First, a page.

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LED Lighting

Running at night with headlamps on, our cars tend to have the ammeter in the discharge half. This can be alleviated to some extent by replacing filament lamps with LED types. 
The combination of 4 panel lamps and 4 side lamps which all use 5 watt BA15s bulbs draws 3.2 amps. I have replaced all the panel bulbs and the front side lamps with forward facing clusters of 9 LEDs.
Each cluster only draws 30 mA so the panel lamps and front side lamps now draw a total of 180 mA. The rear side lamps are mounted to be seen from the side and here I have used a different form that has 5 sides of 2 LEDs and 3 on the top. These draw 110 mA each so the grand total for panel and side lamps is 400 mA giving a saving of 2.8 amps over the filament bulbs.
The LED clusters can be a little too bluish for the front side lights so I placed an orange plastic filter in front of mine. However, the blue cast is ideal for our dash lamps that already use blue filters as standard.

There are various larger clusters that I tried for replacing brake light bulbs but none that I found gave as strong a light as the original 22 watt filament bulbs so I have just retained these.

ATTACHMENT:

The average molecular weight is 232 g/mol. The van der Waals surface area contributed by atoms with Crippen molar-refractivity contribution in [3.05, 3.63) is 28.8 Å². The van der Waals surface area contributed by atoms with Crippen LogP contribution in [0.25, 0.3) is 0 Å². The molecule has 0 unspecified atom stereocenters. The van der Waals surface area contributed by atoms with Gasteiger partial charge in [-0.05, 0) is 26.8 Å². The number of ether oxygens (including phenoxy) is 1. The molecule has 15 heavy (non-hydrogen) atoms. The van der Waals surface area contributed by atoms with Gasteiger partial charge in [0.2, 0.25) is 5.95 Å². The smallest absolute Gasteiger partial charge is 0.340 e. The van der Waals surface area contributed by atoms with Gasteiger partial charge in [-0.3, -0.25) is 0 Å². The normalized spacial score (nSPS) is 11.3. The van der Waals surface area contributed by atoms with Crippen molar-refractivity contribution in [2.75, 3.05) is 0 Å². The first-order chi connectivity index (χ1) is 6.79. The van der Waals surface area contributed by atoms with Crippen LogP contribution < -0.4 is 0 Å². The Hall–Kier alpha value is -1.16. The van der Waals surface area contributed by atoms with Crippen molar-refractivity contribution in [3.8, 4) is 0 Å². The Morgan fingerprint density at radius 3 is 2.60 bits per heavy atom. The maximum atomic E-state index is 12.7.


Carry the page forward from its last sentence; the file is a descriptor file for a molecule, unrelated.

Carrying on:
I also experimented with various BA20 types for replacement of the single filament 40 watt bulbs in the P100 headlamps.

I didn't find any suitable single filament replacement LED types but have got reasonable performance by substituting a Cob type double contact LED type.

I modified these by soldering a small washer onto the two contacts so that both are connected to the single contact holder in the P100. The light output is not as strong as the 40 watt original bulbs but it is adequate.

So from a total lighting draw of 10 amps the LEDs reduce this to a little over 2 amps letting you have the heater and wipers on and still retain positive charging.

I should explain that not all LED types will operate in our positive earth configuration but it is just a simple matter to change to negative earthing which I had already done to accommodate another  piece of modern technology.

Fitting flashing indicators to the fronts of our cars unobtrusively is not too difficult. Possibly fitting them in beside the side lights or in Bentley fashion using the fog lamps. However no such nice solution exists at the rear so I rely on what I call extreme road positioning and hand signals to show my intentions. Unfortunately this is not very effective at night and our non-flashing trafficators are also non-obvious so I have fitted flashing LED replacements for the festoon bulbs. These are commercially available and can be used with either earthing polarity. They do rely on being able to move freely up and down within the arm so that the lower spring contact is effective and I found it necessary to gently squash the bullet ends to achieve this.